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What is the difference between the F1 & the F2 film simulation mode?

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Re: What is the difference between the F1 & the F2 film...

F1 simulation mode suppresses flaring in flash highlights when the flash is used and stresses smooth tonal transitions in the reproduction of skin tones. It is ideal for portrait studio work where the aim is professional standard negative (i.e. Pro Neg Film). F2 simulation mode provides vibrant reproduction of natural colors such as blue skies and is ideal for landscape and nature photography. Almost like shooting with slide film (i.e. Fuji chrome/ Velvia) Note: Color spaces needs to be set on sRGB and D-Range set to wide in order to use these modes. Color, Tone and Sharpness cannot be changes in any F simulation mode.

Posted on Aug 29, 2005

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What does exp.sim mean?


In Live View mode, evaluative metering is always used to determine correct exposure, though exposure compensation is available. The Exposure Simulation function will attempt to recreate the exposure level that would be obtained with your current settings on the LCD display. This may raise noise levels of the live view feed beyond what could be expected in the final image, since it must operate with a fast enough shutter speed to achieve its required refresh rate. The aperture also remains open by default, and so the exposure simulation doesn't indicate the areas in focus unless you configure the Set button to provide depth-of-field preview, and then hold it down during live view. Exposure Simulation will attempt to continue even with depth of field preview active, though this may raise the live view noise levels even further. If you pass outside the range where the live view feed can simulate your exposure, the "Exp. Sim" icon near the bottom right of the LCD will blink, as a warning.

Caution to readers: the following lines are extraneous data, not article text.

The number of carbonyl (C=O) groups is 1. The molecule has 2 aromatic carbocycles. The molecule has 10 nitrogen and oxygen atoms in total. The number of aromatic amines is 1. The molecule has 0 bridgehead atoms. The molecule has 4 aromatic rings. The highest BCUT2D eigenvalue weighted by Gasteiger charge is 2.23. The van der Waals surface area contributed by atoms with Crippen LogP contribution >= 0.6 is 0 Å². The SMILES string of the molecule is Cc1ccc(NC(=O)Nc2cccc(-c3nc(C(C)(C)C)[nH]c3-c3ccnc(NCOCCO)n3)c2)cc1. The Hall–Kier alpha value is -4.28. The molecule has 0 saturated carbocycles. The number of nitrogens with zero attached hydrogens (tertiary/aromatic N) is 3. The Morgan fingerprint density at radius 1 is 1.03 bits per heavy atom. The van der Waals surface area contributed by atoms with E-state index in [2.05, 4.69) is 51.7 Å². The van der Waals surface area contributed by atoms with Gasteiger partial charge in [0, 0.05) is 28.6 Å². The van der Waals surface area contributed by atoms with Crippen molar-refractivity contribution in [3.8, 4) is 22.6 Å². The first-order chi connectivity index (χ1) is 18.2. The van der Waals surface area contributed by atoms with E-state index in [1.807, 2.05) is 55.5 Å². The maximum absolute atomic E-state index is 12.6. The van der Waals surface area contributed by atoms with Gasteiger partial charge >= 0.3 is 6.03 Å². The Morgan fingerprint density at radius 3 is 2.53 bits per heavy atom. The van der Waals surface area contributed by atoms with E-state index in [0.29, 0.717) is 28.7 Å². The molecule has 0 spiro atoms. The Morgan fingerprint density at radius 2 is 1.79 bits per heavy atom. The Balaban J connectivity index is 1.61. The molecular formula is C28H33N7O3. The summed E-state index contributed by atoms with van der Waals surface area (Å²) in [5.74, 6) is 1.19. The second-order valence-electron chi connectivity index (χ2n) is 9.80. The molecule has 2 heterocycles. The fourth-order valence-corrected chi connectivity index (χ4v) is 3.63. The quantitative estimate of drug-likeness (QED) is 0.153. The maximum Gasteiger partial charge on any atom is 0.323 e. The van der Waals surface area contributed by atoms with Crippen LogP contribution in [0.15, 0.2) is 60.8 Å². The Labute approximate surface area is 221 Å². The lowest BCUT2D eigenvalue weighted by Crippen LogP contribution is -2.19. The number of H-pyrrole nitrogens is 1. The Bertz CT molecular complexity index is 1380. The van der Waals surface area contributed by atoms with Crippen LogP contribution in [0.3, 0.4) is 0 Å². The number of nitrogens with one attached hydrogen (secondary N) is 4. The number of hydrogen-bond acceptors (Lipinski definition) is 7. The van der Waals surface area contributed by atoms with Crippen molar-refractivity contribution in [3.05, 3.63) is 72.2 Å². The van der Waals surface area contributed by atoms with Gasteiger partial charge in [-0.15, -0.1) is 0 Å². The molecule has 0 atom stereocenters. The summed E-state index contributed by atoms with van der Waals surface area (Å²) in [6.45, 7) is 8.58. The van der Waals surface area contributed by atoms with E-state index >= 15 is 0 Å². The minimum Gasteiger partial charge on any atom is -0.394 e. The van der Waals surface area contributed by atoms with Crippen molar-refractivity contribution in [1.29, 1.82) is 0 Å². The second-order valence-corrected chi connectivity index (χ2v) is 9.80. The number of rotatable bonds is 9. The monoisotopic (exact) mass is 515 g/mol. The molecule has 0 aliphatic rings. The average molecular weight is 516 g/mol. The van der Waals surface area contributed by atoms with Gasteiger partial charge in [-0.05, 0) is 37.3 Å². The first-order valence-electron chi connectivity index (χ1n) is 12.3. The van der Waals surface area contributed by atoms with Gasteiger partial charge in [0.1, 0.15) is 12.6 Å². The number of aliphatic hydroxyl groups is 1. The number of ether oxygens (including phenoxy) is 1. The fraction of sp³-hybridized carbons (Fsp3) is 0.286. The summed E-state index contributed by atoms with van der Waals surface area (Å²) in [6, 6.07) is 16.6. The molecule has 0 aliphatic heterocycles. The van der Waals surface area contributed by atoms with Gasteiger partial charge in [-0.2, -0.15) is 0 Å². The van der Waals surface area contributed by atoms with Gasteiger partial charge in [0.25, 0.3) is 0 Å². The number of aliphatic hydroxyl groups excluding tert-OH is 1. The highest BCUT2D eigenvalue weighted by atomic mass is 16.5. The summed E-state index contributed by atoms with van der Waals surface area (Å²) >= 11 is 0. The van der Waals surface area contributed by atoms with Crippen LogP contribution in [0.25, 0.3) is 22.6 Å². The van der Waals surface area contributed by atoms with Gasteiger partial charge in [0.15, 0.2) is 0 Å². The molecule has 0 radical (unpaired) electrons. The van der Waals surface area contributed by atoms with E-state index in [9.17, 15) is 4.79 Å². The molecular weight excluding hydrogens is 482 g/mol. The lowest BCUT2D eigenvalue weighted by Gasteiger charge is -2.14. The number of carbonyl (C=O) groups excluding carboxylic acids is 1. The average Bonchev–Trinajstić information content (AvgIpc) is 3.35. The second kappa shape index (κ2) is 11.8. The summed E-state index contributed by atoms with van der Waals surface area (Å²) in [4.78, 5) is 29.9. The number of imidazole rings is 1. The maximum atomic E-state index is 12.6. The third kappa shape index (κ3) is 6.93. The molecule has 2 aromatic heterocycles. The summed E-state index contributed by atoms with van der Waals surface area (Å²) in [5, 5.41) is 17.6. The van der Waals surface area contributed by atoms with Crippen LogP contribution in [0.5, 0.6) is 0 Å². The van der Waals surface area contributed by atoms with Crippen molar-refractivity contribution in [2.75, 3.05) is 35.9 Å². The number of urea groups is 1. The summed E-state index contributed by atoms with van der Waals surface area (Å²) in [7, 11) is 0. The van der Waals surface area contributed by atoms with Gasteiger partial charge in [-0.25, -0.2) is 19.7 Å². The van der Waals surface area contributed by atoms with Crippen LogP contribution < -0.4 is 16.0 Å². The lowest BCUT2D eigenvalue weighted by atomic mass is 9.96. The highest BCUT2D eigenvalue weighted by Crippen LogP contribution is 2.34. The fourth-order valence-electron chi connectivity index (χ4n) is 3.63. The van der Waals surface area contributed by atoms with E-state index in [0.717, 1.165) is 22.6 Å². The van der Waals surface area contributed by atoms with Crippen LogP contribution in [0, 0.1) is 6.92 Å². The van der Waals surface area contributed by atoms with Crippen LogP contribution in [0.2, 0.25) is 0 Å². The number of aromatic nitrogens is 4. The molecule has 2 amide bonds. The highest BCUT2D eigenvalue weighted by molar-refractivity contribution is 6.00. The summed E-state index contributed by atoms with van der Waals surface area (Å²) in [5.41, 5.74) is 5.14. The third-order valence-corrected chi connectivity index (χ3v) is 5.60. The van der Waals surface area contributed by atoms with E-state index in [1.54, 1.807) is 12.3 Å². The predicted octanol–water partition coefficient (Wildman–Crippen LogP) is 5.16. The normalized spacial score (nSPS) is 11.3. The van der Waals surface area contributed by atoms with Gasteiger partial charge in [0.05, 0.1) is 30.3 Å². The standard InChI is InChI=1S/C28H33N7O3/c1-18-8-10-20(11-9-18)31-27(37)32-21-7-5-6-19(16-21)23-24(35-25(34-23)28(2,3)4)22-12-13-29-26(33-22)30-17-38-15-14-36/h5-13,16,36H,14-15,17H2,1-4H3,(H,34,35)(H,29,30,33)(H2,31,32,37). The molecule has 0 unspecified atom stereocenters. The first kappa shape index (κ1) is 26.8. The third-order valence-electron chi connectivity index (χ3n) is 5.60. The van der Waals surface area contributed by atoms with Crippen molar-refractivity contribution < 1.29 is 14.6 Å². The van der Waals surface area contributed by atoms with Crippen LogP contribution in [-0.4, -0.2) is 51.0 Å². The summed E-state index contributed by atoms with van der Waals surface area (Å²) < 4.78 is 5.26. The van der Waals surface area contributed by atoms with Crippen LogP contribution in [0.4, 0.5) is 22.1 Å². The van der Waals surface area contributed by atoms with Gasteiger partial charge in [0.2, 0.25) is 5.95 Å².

Nov 24, 2013 | Canon Digital Cameras

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Do I need to buy film to use this kind of camera?


Vivitar makes many cameras. Some use 35 mm film and some are electronic. I believe yours is an XM 1K type:
Product description Product Information The Vivitar XM1K is an APS point and shoot film camera, designed to capture photographs with dazzling colors and record the memorable moments of your life. You can click brilliant outdoor photos even in low-light condition aided by the f/4.5 aperture of this Vivitar film camera. Moreover, the Vivitar XM1K point and shoot film camera effectively removes the red pupils from the subject's eyes caused while using the flash, thanks to the red-eye reduction feature. Further more, this Vivitar film camera, supporting autofocus, lets you focus erratically moving objects with precision. What's more, with a four-mode electronic flash, this Vivitar camera lets you choose the flash mode to suit your requirement.

Jan 04, 2013 | Digital Cameras

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I have a Nikon D 3100 just new, and in video mode, the auto focus doesn't work!, i've tried to film in different light conditions, inside, outside, and the permanent focusing doesn't work.


This is to be expected. The D3100 does not autofocus in video mode. You can change the focus manually while filming but the camera won't do it for you.

Sorry if that wasn't the answer you wanted to see, but there it is.

Jan 21, 2011 | Digital Cameras

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I cannot set a timer!! i do not know where or what to press! please help! (fugi film xp10)


Press cursor-down (marked with a one-handed clock) to cycle through the different self-timer modes. Start the self-timer by pressing the shutter release button.

Jan 01, 2011 | FUJIFILM FinePix XP10 XP11 Digital Camera

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Pictures turn out to be blurred and white. ISO has alr set to auto